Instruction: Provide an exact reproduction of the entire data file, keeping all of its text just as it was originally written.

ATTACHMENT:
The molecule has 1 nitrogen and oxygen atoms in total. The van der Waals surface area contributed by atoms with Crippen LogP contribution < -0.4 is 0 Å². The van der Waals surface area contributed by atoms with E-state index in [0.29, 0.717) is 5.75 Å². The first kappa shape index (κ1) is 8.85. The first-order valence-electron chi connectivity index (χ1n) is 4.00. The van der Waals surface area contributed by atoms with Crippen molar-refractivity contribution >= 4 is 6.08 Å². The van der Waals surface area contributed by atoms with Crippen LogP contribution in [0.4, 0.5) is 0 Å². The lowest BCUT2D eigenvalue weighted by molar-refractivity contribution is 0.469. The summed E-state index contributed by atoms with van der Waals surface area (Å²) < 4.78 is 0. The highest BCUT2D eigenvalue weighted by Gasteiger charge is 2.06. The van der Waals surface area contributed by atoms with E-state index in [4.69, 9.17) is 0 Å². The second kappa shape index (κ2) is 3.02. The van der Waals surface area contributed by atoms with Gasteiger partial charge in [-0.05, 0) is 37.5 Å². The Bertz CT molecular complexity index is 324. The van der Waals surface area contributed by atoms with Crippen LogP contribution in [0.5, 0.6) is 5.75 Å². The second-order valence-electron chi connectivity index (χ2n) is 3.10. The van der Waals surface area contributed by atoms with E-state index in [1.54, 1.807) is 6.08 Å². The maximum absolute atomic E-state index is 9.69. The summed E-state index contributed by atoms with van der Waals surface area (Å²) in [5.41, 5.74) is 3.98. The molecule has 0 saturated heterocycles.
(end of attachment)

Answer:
The molecule has 1 nitrogen and oxygen atoms in total. The van der Waals surface area contributed by atoms with Crippen LogP contribution < -0.4 is 0 Å². The van der Waals surface area contributed by atoms with E-state index in [0.29, 0.717) is 5.75 Å². The first kappa shape index (κ1) is 8.85. The first-order valence-electron chi connectivity index (χ1n) is 4.00. The van der Waals surface area contributed by atoms with Crippen molar-refractivity contribution >= 4 is 6.08 Å². The van der Waals surface area contributed by atoms with Crippen LogP contribution in [0.4, 0.5) is 0 Å². The lowest BCUT2D eigenvalue weighted by molar-refractivity contribution is 0.469. The summed E-state index contributed by atoms with van der Waals surface area (Å²) < 4.78 is 0. The highest BCUT2D eigenvalue weighted by Gasteiger charge is 2.06. The van der Waals surface area contributed by atoms with E-state index in [4.69, 9.17) is 0 Å². The second kappa shape index (κ2) is 3.02. The van der Waals surface area contributed by atoms with Gasteiger partial charge in [-0.05, 0) is 37.5 Å². The Bertz CT molecular complexity index is 324. The van der Waals surface area contributed by atoms with Crippen LogP contribution in [0.5, 0.6) is 5.75 Å². The second-order valence-electron chi connectivity index (χ2n) is 3.10. The van der Waals surface area contributed by atoms with E-state index in [1.54, 1.807) is 6.08 Å². The maximum absolute atomic E-state index is 9.69. The summed E-state index contributed by atoms with van der Waals surface area (Å²) in [5.41, 5.74) is 3.98. The molecule has 0 saturated heterocycles.